His work engaging API and other communities in the Referendum 74 campaign saw the historic passing of same-sex marriage in Washington state last year.
Tashima was thrilled to have Tokuda officiating his marriage to his partner this August.
“He was such a good person,” said Tashima. “When he saw you, he made you feel like he was really happy to see you. He was a doer, and he made you feel welcomed and valued.”
Ann Fujii-Lindwall, Tokuda’s cousin, will miss his humor and ability to make everyone feel comfortable, describing him as “the brother I never had.”
“As I grew up and got involved in the community … I really admired [his work] and tried to do what he did,” she said. “He probably influenced me in ways I didn’t even consciously think about.”
Tokuda’s legacy of leadership in safeguarding Washington’s children began at the helm of the Washington Council for Prevention of Child Abuse and Neglect, where he served as executive director. As a legislator, he protected anti-poverty programs and passed the Special Needs Adoption Bill. After eight years in office, his service to children continued as head of the Human Services Department’s Family and Youth Services Division, then as interim director in helping Seattle Mayor Mike McGinn transition into his new role at the beginning of his term.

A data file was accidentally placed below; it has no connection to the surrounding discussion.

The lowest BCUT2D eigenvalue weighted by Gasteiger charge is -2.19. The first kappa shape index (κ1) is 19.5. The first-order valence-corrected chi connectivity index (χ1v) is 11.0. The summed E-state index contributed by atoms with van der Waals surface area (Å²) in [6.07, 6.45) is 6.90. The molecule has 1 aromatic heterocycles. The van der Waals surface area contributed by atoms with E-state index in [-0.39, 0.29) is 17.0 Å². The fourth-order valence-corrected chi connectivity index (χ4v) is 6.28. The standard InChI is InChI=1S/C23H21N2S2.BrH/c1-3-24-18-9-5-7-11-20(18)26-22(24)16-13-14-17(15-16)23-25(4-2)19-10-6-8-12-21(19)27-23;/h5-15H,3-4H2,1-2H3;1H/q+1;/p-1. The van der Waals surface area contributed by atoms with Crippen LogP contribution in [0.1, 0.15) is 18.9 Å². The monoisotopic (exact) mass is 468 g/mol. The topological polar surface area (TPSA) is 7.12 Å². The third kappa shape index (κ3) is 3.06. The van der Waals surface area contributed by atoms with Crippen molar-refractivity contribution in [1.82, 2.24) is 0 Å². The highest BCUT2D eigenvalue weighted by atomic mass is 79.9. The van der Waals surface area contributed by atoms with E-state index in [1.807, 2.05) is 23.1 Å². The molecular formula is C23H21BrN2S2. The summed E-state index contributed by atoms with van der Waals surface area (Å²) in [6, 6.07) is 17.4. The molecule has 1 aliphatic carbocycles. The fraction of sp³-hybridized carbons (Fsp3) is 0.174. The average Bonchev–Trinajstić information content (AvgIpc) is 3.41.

After Tokuda retired from the city, McGinn appointed him to the Seattle Community Police Commission this past year to lead reforms in the Seattle Police Department (SPD), keep tabs on racial profiling practices and develop new police recruitment policies.
In a commemorative statement, the Mayor noted: “For decades in Seattle and Olympia [Kip Tokuda] was steadfast in his work for racial justice, for the disadvantaged, and for our youth. He was an inspiration and mentor to many in the community, including me.”
After working with Tokuda to secure capital funding for the rebuilt Wing Luke Museum of the Asian Pacific American Experience (The Wing), Ron Chew called him “one of the best allies to have [in Olympia], even [when] he was no longer a legislator.”
“He was widely respected among his former colleagues — it didn’t matter what their political stripe,” said Chew. “A phone call from Kip was like a magic password. It opened doors. When Kip called on your behalf, you usually got a return call.”